There’s a concept Nest’s founder Tony Faddell calls out in his book, “Build,” differentiating Babysitter CEOs and Parent CEOs.
Babysitter CEOs focus on keeping the status quo and changing little. Rocking the boat is not on their agenda and, while many drive incremental growth, many drive companies to the ground as well by not making the changes organizations need to survive.
Parent CEOs, on the other hand, are all about doing whatever it takes. That often comes with a recognition of the risk of sticking with the status quo and the associated (large) upside/downside. It also speaks to the toil these leaders go through – it isn’t easy being a parent.
I think the concept applies to all kinds of leadership. Sometimes, even as parents, it can be tempting to just play the role of babysitter – especially on a bad day if we just decide to turn on the TV and the kids run wild. It takes a lot of effort to be present, to push for the change we seek thoughtfully and tactfully, and to ensure we’re leading from places of wholeness vs. our wounds.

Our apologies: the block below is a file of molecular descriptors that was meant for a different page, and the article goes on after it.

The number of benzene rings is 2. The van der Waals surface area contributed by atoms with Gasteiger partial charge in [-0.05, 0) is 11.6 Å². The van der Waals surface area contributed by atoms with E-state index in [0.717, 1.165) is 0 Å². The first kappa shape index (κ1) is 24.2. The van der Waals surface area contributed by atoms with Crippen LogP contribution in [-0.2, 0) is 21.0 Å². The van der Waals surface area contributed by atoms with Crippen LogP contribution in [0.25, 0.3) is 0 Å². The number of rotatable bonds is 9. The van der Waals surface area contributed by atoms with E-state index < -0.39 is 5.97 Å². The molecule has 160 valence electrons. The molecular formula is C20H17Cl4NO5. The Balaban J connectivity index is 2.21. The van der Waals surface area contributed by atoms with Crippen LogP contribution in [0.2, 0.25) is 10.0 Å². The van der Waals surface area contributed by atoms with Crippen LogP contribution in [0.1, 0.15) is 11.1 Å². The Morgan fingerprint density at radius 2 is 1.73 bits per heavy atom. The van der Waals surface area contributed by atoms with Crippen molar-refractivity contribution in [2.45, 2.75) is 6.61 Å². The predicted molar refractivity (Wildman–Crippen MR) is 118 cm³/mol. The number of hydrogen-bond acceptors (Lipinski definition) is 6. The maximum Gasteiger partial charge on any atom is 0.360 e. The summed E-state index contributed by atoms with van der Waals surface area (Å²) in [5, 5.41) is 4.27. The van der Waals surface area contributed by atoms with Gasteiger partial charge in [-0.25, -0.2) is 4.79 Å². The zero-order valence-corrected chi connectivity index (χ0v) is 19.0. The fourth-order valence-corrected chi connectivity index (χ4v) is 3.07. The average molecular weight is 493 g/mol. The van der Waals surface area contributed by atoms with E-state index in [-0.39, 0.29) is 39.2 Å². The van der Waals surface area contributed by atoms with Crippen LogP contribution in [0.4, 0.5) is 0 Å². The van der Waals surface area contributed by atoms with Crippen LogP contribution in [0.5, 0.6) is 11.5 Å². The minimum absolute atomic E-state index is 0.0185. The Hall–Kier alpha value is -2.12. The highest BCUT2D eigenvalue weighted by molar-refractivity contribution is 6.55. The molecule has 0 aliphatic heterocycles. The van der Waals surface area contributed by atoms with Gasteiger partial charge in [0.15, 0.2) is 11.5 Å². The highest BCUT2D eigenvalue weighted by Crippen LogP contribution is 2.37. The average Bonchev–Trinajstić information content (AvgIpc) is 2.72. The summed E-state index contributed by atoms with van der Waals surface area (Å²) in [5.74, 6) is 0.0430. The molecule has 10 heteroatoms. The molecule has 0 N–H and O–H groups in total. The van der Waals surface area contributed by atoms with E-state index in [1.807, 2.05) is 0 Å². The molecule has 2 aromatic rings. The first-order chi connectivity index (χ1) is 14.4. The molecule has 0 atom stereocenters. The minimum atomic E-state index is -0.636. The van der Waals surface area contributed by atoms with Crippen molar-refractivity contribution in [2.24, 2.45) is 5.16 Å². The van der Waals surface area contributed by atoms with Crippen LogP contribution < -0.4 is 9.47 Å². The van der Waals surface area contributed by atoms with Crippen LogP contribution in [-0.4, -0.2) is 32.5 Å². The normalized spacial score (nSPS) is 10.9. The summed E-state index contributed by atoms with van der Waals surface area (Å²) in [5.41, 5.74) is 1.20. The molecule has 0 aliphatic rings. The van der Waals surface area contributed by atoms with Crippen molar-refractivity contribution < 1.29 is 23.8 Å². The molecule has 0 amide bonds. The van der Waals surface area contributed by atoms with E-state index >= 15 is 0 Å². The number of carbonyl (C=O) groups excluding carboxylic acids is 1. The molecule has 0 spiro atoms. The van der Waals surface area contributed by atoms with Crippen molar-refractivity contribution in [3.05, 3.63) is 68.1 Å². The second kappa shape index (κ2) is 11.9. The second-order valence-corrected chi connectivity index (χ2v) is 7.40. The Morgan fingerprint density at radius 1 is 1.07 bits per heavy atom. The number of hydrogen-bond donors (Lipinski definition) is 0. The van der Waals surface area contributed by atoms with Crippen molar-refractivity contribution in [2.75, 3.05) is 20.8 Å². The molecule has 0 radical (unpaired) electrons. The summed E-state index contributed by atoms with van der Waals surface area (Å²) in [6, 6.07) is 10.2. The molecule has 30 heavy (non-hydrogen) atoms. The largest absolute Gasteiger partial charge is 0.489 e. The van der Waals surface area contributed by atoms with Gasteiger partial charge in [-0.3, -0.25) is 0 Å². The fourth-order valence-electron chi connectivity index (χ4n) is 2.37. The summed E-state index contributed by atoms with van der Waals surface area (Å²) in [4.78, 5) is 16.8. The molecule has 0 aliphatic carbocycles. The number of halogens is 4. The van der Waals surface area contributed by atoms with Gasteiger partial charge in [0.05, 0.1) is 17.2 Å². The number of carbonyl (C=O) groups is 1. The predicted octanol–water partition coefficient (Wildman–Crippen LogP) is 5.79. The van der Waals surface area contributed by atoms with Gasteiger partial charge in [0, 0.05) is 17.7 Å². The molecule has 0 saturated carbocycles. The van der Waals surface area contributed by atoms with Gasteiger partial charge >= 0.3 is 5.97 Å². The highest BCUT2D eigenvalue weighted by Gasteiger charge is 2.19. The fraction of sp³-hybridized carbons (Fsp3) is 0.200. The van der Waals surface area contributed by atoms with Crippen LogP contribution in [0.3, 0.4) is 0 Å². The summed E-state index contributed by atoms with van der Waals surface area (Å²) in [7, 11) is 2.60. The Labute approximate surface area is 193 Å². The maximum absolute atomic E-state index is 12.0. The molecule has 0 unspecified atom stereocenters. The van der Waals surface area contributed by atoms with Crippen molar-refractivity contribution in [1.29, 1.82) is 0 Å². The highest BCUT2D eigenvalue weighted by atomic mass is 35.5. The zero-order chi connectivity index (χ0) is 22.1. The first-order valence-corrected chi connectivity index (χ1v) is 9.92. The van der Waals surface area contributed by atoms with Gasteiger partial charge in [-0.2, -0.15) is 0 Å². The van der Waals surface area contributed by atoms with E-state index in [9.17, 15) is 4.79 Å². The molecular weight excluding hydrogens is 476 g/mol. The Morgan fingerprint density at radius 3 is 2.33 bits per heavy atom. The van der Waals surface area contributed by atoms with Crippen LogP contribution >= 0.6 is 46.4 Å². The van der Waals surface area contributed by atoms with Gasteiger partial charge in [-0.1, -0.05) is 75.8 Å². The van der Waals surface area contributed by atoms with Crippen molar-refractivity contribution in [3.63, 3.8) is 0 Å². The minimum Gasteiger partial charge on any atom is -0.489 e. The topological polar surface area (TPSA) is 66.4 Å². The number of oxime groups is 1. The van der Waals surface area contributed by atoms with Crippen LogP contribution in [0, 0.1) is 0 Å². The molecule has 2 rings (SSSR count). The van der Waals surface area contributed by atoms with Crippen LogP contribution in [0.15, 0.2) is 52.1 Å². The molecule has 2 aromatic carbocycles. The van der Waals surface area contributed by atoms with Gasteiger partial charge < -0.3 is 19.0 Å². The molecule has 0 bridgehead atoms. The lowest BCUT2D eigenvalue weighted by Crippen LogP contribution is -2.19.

Leadership in every organization or team works like that too. We face babysitter vs. parent choices all the time –
- Do we make the calls we’d make assuming we’d still be around for 5 years or are we going for the quick win?
- Do we have the hard conversation or look to keep the peace?
- Do we try to land that point and risk looking like a fool?
- How much accountability do we take for what’s happening?
And so on.
Babysitter or parent is a lovely metaphor for the choice that we make. Renter or owner could be another.
Either way, it takes a combination of thoughtfulness, emotional labor, and guts to consistently make good long term choices.
And we are presented with the option not to every time we go to play. It’s just a question of what we habitually default to.
As someone shared in response to my note about standards the other day – First, we make our habits. Then our habits make us.